Interesting note: The term "orphan train" is somewhat misleading because Charles Loring Brace/Children's Aid Society and other placement agencies never used this term for their placements but rather The Home Finding Department or Emigration Department. Almost one-third of the children from the CAS may have been placed in New York and never rode a train. The Foundling Hospital sent out "baby" or "mercy" trains. The term orphan train may have been coined as recently as 1978 when CBS aired a miniseries called "The Orphan Trains." Nonetheless, the period from 1854 to 1929 (75 years!)and the adoption/indenture/foster care placement of an estimated 250,000 children was the most significant movement of children in the US and was the genesis of American adoption and foster care programs.

Erica and Brian said...

Thank you so much for posting about this. My great grandmother was adopted as an older child. She never spoke about the details, but I do know her original last name. Just out of curiosity I googled orphan train and our home town, and it turns out that many of the kids ended up there. There is a real possibility that my great grandmother rode the "orphan train", and I plan to try to do some research into this now. As an adoptive mom myself, this is so important to me on so many levels. Thank you!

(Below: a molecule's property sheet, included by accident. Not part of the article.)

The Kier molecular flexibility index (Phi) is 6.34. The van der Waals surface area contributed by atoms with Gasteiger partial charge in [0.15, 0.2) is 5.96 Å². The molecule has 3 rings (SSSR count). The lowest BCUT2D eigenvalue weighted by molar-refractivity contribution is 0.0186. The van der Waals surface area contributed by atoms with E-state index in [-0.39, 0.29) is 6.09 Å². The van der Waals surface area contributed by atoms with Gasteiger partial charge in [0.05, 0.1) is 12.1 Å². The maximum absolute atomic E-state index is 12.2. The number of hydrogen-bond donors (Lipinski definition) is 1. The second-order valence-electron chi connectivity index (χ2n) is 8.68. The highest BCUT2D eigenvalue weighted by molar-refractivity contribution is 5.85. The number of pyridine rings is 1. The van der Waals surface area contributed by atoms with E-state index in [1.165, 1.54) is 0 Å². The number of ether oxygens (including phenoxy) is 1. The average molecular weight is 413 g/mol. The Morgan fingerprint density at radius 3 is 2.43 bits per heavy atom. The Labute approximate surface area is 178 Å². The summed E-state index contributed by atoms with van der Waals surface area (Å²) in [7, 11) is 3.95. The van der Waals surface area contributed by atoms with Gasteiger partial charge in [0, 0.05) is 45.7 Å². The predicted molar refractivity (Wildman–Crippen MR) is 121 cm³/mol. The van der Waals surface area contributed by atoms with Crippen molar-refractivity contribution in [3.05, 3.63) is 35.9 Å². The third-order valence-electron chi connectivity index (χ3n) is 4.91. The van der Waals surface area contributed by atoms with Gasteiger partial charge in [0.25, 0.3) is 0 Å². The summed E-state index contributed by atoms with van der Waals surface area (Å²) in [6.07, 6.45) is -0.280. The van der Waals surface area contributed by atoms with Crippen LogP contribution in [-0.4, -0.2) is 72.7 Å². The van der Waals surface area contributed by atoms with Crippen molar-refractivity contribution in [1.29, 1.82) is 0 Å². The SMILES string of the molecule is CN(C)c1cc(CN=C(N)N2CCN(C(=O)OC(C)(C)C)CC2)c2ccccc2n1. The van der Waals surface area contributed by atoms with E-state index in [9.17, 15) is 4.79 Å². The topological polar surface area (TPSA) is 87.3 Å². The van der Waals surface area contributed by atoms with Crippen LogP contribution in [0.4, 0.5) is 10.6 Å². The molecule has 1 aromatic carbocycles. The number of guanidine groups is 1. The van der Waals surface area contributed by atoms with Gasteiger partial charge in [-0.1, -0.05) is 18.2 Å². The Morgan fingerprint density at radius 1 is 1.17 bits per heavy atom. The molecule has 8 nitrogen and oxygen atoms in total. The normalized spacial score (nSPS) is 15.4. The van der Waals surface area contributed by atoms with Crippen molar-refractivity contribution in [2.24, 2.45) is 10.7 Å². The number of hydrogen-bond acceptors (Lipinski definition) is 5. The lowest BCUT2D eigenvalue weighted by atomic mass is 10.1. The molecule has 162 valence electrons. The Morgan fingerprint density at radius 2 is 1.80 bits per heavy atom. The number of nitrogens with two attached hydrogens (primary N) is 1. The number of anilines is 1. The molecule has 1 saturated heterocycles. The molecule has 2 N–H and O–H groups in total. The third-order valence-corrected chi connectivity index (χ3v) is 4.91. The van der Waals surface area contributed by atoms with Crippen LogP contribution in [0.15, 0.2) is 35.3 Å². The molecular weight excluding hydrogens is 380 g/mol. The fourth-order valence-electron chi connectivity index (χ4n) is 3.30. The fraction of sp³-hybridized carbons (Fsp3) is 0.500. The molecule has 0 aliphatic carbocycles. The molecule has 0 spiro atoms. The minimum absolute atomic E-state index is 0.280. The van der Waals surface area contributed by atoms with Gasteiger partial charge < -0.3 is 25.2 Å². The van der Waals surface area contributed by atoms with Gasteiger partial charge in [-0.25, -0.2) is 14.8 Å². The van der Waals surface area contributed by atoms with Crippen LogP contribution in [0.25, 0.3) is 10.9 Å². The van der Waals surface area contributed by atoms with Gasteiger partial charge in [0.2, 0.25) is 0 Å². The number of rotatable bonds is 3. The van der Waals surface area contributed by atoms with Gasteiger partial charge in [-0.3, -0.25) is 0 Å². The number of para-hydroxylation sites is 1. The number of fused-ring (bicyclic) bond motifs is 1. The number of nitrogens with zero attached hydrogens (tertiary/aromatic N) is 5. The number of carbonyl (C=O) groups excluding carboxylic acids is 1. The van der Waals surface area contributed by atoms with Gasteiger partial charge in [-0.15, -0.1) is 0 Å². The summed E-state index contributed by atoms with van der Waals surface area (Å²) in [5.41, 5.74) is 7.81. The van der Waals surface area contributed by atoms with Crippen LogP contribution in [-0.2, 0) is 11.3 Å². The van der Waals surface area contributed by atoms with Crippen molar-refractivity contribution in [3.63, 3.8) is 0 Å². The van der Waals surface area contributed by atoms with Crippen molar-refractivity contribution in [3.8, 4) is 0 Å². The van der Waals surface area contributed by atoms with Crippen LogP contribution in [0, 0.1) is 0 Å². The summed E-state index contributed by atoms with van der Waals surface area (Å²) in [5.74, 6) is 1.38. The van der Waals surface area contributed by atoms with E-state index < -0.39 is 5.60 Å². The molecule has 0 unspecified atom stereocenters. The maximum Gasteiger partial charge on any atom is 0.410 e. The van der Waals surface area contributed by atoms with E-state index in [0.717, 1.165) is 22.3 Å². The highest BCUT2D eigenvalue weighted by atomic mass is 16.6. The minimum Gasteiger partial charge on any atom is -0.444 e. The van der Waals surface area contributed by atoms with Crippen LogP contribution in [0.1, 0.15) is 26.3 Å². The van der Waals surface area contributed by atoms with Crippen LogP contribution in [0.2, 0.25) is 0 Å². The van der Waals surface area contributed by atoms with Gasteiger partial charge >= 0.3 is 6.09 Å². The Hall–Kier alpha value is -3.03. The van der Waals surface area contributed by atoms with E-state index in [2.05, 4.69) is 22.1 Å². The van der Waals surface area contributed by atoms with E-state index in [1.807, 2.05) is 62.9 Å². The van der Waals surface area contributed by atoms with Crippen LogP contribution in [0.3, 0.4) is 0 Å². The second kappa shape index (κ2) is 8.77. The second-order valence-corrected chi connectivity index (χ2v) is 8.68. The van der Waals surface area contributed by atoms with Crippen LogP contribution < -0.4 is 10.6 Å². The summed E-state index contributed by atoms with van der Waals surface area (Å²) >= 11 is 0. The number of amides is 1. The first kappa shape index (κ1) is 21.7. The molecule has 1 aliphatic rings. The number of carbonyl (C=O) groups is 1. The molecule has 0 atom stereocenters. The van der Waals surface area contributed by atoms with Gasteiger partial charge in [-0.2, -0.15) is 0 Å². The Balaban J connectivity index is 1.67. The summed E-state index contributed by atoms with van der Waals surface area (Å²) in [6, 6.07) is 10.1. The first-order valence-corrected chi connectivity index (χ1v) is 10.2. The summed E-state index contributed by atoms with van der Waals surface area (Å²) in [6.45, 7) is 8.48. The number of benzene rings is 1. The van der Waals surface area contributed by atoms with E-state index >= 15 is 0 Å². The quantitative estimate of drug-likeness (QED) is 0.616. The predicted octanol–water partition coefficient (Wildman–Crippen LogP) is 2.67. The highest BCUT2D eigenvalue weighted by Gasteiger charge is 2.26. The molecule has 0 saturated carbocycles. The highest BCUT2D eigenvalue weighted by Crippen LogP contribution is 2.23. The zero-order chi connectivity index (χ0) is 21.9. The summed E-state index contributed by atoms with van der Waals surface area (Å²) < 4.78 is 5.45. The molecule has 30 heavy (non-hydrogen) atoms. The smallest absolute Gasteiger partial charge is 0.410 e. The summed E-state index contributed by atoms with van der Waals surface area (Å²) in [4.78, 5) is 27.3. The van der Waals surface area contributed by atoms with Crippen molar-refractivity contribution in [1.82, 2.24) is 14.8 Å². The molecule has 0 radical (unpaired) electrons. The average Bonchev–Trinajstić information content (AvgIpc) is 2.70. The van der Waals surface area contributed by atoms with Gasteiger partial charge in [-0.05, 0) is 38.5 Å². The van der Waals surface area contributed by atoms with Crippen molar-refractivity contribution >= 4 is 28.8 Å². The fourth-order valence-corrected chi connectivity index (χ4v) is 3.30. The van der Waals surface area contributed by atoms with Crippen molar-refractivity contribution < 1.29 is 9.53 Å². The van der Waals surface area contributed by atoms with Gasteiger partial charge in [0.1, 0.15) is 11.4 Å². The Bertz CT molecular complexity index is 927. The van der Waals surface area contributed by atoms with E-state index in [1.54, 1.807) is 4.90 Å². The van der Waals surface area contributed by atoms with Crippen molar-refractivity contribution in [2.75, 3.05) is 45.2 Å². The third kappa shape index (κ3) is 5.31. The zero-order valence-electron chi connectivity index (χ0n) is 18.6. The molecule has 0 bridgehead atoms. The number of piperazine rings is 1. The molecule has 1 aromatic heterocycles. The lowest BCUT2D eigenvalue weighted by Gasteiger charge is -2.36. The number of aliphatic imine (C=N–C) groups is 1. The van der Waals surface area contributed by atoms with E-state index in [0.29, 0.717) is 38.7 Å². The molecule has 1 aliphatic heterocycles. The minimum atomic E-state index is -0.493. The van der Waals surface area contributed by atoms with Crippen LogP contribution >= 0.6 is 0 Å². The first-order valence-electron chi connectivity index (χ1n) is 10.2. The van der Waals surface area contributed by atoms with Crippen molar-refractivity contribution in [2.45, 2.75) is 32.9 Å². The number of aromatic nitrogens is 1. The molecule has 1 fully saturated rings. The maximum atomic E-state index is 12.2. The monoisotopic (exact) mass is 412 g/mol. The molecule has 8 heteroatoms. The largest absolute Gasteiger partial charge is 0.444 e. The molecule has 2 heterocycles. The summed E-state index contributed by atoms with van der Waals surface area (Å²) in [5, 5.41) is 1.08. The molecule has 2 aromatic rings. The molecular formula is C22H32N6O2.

atet said...

Beautifully said Finn -- my grandmother was adopted during this time. While I don't think she actually rode the train, she was one of many children of immigrants who were adopted because their parents could not care for them. Anyone who would doubt that this train did exist or the issue of adoption during this period was not factual just needs to look it up. It's been well documented. And your words add to the story -- beautifully!

Kim said...

Hi Finn! I just received the book in the mail from my friend Eileen. Is there a list of potential readers I should pass it on to when I'm done, or should I post about the book on my blog and link back to yours to see who wants it next?

This post of yours where you talk about orphans in the sense of being unwanted touched my heart. I was adopted at birth and although my adoptive dad (who passed away last year) was a sweetie, my adoptive mom is an alcoholic and has always been emotionally withdrawn; so, even though I was adopted early on, I still felt "orphaned" much of the time. Needless to say, I'm looking forward to reading the book. Thanks!